Whilst trawling Youtube, I came across an old character of mine, the vibrant adventuress Amelie in Lux Vide's animated series 'The Extraordinary Adventures of Jules Verne.'
I had a great time voicing this cartoon, with all its exploration across the earth and under the sea - lots of efforts, grunts, and generally fun foley was required.
It makes me want to do another animation ASAP!
Enjoy the clips, and if it's being shown somewhere near you, I hope you're loving watching it as much as we did making it.
Yesterday, as Facebook likes to do sometimes, it showed me a memory. Most of the time when this happens I'd scroll past barely heeding it, let it draw a small chuckle as I briefly return to that time/space/messy night for a flickering moment, only to move on again swiftly to the next item on the agenda.
But this one made me pause. I was taken out of the torrential rain and blustering of an unseasonably cold May(vember) in my home studio of County Wicklow, Ireland, and brought straight back to a hot, sweaty and bustling London city, into a studio - Maple Street Creative - with a host of other artists all boxed into a small space with not a shred of social distancing in sight...
I was there after responding to a social media call out from VO East Africa, who had been looking for willing voice artists to contribute their time and talents pro bono to raising awareness of the drought-induced famine in East Africa at the time for the World Food Programme. A host of creatives turned up - not just actors and voice-overs, but writers and producers, too. They came from all over to various studios - we were just the London crew. Some joined in remotely. Of course, if it was to happen again today, it would be entirely remote. There would be no squeezing into a small studio in a heatwave, sharing air-conditioned air and booth space that hadn't been meticulously sanitised.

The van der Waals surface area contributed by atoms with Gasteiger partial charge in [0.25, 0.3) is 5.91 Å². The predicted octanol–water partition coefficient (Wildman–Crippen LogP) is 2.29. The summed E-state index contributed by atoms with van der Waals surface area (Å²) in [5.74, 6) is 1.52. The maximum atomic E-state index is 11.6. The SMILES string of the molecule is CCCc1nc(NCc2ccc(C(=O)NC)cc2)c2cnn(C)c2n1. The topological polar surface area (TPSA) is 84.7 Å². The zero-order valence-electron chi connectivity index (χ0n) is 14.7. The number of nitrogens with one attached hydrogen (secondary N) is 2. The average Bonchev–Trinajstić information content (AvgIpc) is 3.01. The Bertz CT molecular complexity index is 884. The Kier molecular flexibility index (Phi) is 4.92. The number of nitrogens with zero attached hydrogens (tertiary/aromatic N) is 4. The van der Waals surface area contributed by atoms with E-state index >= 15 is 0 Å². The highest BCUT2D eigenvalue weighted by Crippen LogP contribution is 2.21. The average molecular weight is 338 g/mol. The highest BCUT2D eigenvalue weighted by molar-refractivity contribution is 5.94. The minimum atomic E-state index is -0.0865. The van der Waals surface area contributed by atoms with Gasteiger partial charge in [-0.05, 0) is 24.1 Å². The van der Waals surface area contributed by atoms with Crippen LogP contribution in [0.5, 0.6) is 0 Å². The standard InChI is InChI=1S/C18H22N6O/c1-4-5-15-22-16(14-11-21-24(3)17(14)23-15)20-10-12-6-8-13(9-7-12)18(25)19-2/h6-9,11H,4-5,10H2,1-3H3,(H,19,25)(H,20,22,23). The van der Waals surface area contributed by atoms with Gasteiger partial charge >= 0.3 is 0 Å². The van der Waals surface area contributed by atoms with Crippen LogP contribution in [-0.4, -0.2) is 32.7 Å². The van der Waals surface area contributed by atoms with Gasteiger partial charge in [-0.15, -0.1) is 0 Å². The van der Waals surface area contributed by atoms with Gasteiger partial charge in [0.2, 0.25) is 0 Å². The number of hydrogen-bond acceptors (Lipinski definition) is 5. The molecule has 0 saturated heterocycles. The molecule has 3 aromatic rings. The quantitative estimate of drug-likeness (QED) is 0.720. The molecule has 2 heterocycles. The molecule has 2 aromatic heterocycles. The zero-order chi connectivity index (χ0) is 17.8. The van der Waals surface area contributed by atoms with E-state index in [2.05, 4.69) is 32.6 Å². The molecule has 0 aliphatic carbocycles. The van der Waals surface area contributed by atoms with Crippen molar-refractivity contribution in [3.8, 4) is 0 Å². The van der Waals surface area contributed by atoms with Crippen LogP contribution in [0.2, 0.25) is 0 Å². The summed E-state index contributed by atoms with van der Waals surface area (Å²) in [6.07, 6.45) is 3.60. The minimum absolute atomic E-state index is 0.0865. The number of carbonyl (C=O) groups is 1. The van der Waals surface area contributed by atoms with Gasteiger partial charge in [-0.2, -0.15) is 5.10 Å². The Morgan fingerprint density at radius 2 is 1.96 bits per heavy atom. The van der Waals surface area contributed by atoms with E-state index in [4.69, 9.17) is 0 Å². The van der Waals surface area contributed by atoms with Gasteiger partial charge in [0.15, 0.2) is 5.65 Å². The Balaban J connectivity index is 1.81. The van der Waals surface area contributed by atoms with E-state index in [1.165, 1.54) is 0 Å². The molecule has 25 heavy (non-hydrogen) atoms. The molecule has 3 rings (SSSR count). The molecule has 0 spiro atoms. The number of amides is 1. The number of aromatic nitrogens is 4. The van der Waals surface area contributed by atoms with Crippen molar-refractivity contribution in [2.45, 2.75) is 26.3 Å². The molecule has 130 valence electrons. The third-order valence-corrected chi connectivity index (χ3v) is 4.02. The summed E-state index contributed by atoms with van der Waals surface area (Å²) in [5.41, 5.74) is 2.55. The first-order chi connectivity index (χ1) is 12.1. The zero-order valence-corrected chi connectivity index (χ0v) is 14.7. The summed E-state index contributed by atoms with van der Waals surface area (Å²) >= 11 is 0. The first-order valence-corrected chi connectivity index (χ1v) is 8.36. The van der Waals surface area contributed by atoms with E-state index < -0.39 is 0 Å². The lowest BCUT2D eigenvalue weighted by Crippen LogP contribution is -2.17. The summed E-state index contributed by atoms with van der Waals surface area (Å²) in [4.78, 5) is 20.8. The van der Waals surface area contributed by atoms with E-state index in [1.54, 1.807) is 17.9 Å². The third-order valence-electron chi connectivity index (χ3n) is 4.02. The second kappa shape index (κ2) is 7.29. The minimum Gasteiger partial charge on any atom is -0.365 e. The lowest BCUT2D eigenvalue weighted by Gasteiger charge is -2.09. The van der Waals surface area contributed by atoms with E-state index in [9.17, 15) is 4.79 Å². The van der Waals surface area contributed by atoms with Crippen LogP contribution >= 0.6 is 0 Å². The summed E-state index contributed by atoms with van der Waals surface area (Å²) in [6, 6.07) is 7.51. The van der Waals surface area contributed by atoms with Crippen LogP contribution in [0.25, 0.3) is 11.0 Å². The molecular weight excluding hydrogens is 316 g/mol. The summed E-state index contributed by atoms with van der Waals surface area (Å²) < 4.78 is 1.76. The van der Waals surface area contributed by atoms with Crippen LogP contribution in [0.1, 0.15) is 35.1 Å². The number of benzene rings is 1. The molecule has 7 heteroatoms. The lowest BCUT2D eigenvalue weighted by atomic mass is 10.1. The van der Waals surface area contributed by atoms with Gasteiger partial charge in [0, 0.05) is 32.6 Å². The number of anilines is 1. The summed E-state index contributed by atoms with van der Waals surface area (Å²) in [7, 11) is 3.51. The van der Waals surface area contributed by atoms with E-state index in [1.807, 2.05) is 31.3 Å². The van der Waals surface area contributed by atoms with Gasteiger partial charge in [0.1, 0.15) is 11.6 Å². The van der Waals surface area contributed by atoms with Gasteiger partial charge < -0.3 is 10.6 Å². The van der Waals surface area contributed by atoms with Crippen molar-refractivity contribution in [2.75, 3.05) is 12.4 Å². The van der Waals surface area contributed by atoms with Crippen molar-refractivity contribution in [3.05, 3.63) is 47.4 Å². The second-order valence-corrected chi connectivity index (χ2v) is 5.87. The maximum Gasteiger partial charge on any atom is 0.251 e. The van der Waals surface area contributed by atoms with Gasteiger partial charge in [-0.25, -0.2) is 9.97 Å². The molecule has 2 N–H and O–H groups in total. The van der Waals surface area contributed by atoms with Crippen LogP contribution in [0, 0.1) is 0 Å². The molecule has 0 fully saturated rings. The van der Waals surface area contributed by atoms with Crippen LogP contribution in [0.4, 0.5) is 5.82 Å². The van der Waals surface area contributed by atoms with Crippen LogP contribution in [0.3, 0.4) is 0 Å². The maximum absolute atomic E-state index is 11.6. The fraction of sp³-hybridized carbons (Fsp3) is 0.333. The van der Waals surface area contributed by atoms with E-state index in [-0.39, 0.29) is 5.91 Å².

In that one 'memory' I realised just how vastly things have changed. Not just for me personally - I no longer live in London nor go on the actors' casting circuit these days - but globally. For everyone. It made me wonder - just how much has life changed for each individual in that photo, brought together on one day in May almost a decade ago? I can't recall most of their names, though I am still friends with a few of them on social media. Of the few I still see updates from, I know Nii Ayikwei Parkes is still a successful author, Mike Cooper still a successful voice-over (and a goat herd!) somewhere across the Atlantic. I don't know where Joseph, who organised it all, is these days - I don't see him often around Twitter.
It made me miss London fiercely - even the suffocating tube on hot days. Though I highly doubt the sight of a packed and sweaty tube carriage is something that even exists at the moment. And it makes me miss the random creative unions that a life with spontaneity and freedom of movement allows. I'm sure a time will soon come when things like this can happen again. In person, live and direct. Where travel can again be spur of the moment and freeing, instead of anxiety-inducing. It will soon come. And I am more than ready for it.
Things have changed for many of us, but sadly for the people of East Africa, they are still the same. On and off since the drought of 2011, they have been dealing with food crisis after food crisis. To learn more and to help, go here.
RM Clarke is a writer and voice-over artist. She has written for various literary mags and anthologies and won awards. She has put her voice to most things she can think of.